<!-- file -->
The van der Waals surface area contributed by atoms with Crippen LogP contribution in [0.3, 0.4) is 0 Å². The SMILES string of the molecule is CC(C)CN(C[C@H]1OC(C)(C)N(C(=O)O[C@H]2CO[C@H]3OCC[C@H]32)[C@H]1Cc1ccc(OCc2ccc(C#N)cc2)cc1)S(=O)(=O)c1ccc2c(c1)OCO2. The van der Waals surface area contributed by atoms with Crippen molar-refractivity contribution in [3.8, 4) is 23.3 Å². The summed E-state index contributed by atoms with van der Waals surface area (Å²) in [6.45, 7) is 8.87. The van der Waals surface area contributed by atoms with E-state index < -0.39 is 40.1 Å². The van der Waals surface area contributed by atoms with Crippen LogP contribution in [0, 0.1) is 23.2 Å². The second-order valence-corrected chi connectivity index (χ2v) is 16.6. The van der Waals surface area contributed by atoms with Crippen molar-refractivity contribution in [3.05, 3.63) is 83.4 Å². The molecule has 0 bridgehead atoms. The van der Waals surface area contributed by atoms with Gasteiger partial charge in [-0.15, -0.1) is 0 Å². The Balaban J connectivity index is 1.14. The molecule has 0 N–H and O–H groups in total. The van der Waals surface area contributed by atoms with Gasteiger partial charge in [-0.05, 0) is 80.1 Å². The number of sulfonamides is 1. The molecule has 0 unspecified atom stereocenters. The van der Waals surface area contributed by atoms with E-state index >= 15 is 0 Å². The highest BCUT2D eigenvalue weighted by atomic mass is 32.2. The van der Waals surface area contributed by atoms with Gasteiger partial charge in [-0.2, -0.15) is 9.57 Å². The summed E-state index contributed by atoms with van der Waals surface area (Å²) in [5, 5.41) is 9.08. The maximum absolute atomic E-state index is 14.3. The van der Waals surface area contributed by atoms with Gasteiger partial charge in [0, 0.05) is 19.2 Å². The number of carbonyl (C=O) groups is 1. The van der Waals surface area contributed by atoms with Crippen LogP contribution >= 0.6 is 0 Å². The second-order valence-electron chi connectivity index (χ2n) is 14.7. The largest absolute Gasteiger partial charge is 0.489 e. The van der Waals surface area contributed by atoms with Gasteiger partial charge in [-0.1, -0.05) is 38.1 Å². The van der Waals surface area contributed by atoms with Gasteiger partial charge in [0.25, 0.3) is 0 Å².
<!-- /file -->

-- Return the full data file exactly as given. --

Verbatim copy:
The van der Waals surface area contributed by atoms with Crippen LogP contribution in [0.3, 0.4) is 0 Å². The SMILES string of the molecule is CC(C)CN(C[C@H]1OC(C)(C)N(C(=O)O[C@H]2CO[C@H]3OCC[C@H]32)[C@H]1Cc1ccc(OCc2ccc(C#N)cc2)cc1)S(=O)(=O)c1ccc2c(c1)OCO2. The van der Waals surface area contributed by atoms with Crippen molar-refractivity contribution in [3.8, 4) is 23.3 Å². The summed E-state index contributed by atoms with van der Waals surface area (Å²) in [6.45, 7) is 8.87. The van der Waals surface area contributed by atoms with E-state index < -0.39 is 40.1 Å². The van der Waals surface area contributed by atoms with Crippen LogP contribution in [0, 0.1) is 23.2 Å². The second-order valence-corrected chi connectivity index (χ2v) is 16.6. The van der Waals surface area contributed by atoms with Crippen molar-refractivity contribution in [3.05, 3.63) is 83.4 Å². The molecule has 0 bridgehead atoms. The van der Waals surface area contributed by atoms with Gasteiger partial charge in [-0.15, -0.1) is 0 Å². The Balaban J connectivity index is 1.14. The molecule has 0 N–H and O–H groups in total. The van der Waals surface area contributed by atoms with Gasteiger partial charge in [-0.05, 0) is 80.1 Å². The number of sulfonamides is 1. The molecule has 0 unspecified atom stereocenters. The van der Waals surface area contributed by atoms with E-state index >= 15 is 0 Å². The highest BCUT2D eigenvalue weighted by atomic mass is 32.2. The van der Waals surface area contributed by atoms with Gasteiger partial charge in [-0.2, -0.15) is 9.57 Å². The summed E-state index contributed by atoms with van der Waals surface area (Å²) in [5, 5.41) is 9.08. The maximum absolute atomic E-state index is 14.3. The van der Waals surface area contributed by atoms with Gasteiger partial charge in [0, 0.05) is 19.2 Å². The number of carbonyl (C=O) groups is 1. The van der Waals surface area contributed by atoms with Crippen LogP contribution >= 0.6 is 0 Å². The second-order valence-electron chi connectivity index (χ2n) is 14.7. The largest absolute Gasteiger partial charge is 0.489 e. The van der Waals surface area contributed by atoms with Gasteiger partial charge in [-0.1, -0.05) is 38.1 Å². The van der Waals surface area contributed by atoms with Gasteiger partial charge in [0.25, 0.3) is 0 Å².